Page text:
As I said, I applied to join the Air Training Corps first, so yes. All the volunteer services have that one common denominator that is relevant across any Cadet Force group.
What difference do you think your friends and family have seen in you since joining the ACF?
I think I have a much healthier outlook on life. I know my sister and brother were very proud of me joining Kent Army Cadet Force.
Can you tell me about a time in the ACF when you really challenged or surprised yourself?
After transferring as 2iC to Staff Sergeant Scooby Stewart from a successful Rochester Detachment with close to 40 cadet members to accepting the Detachment Commander position at a closed Dartford Detachment, with no experience and only the confidence of Major Bloor, I initially felt there was a high probability that I would not succeed.
Several of the cadets were parading at other detachments and the handful of cadets who returned were parading from Basic Level to 3 Star Level. I had to find a way of delivering the training that would be suitable for all members that I found challenging initially. With the help of PI Nick Davitt, we achieved that and further rebuilt the confidence within the Detachment and our numbers are steadily growing again, despite some cadet departures.
Current Detachment cadet members have attended camps and events in the local community, promoting Kent Army Cadet Force locally. We have some great characters in our group, too, and I do mean the cadets. Lance Bombardier Porter recently was top of the class in a recent shooting event and awarded Marksman class - that gave great confidence my Marksmanship Principles classes I teach does actually work!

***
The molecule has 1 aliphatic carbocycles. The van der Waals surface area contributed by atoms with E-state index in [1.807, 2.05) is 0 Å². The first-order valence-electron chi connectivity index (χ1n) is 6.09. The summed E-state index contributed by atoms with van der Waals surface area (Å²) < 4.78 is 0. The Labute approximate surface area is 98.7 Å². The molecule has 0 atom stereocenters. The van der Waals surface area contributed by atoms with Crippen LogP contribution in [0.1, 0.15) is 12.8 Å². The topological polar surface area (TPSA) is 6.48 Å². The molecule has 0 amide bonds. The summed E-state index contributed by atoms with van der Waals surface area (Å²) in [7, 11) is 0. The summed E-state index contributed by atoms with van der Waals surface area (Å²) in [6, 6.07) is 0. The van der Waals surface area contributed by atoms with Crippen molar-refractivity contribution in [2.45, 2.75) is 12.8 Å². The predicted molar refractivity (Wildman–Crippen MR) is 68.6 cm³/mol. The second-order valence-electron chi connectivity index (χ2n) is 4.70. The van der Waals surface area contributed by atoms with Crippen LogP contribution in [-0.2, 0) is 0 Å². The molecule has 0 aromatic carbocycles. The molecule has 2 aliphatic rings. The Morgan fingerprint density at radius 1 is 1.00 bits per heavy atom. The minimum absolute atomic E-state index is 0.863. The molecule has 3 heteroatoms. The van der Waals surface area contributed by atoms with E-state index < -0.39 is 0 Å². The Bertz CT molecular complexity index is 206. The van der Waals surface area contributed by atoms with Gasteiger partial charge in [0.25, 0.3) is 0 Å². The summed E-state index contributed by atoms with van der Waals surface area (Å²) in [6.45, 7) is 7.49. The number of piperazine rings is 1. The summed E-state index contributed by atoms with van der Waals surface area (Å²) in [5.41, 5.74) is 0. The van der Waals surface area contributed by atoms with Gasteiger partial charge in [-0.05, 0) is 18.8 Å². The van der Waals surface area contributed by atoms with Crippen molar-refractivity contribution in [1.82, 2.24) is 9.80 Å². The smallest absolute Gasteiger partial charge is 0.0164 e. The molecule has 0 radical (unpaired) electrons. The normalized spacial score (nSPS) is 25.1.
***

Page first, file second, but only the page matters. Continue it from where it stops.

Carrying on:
PI Davitt has since left for personal reasons – thanks for all your help.
I now have a very capable replacement Sergeant Instructor in Scott Pearse, with his help, and hopefully the addition of a female instructor (tbc) in the near future, we are working together continually to deliver a much more complete and more fun training programme, as well as encouraging cadets in improving their discipline. Needless to say, the support of the team at SHQ further helps with delivering on that objective.
Things are really gelling well for the Detachment right now for us and all the curves are heading in the right direction.
From where I was a year ago to what I am achieving with my fellow colleague instructor at Dartford, I never thought then that we would have made this much progress.
I’m continually looking at ways to make training as fun and relevant as possible for Dartford. It’s all about the cadets and delivering the best fun for them.
What are you most proud of / or what’s been your best moment since joining the Army Cadets?
Completing my training to receive my Sergeant stripes, working as 3 Star Rep for RE Squadron with County Training Team, passing my Adult Leadership and Management course, being made Detachment Commander, and being promoted to Staff Sergeant, which was completely unexpected. I’m hoping to add Skill-at-Arms qualified instructor in 2019.
If you hadn’t joined the ACF what would you be doing now?
There is a high probability I would have joined one of the other Cadet Force groups.
Anything else you’d like to add?
I would just like to thank the OC for County Training Team, Captain Bilsland for offering me the opportunity to join as 3 Star Rep, and Major Bloor for giving me the opportunity to take over as Detachment Commander at Dartford. Also, Sergeant Major Barnes at CTT, Staff Scooby Stewart for putting up with me at Rochester, and the Squadron TO, Lieutenant Blair, in advance for offering to mentor me when I get around to applying for the Adult Under Officer role, assuming my application is approved.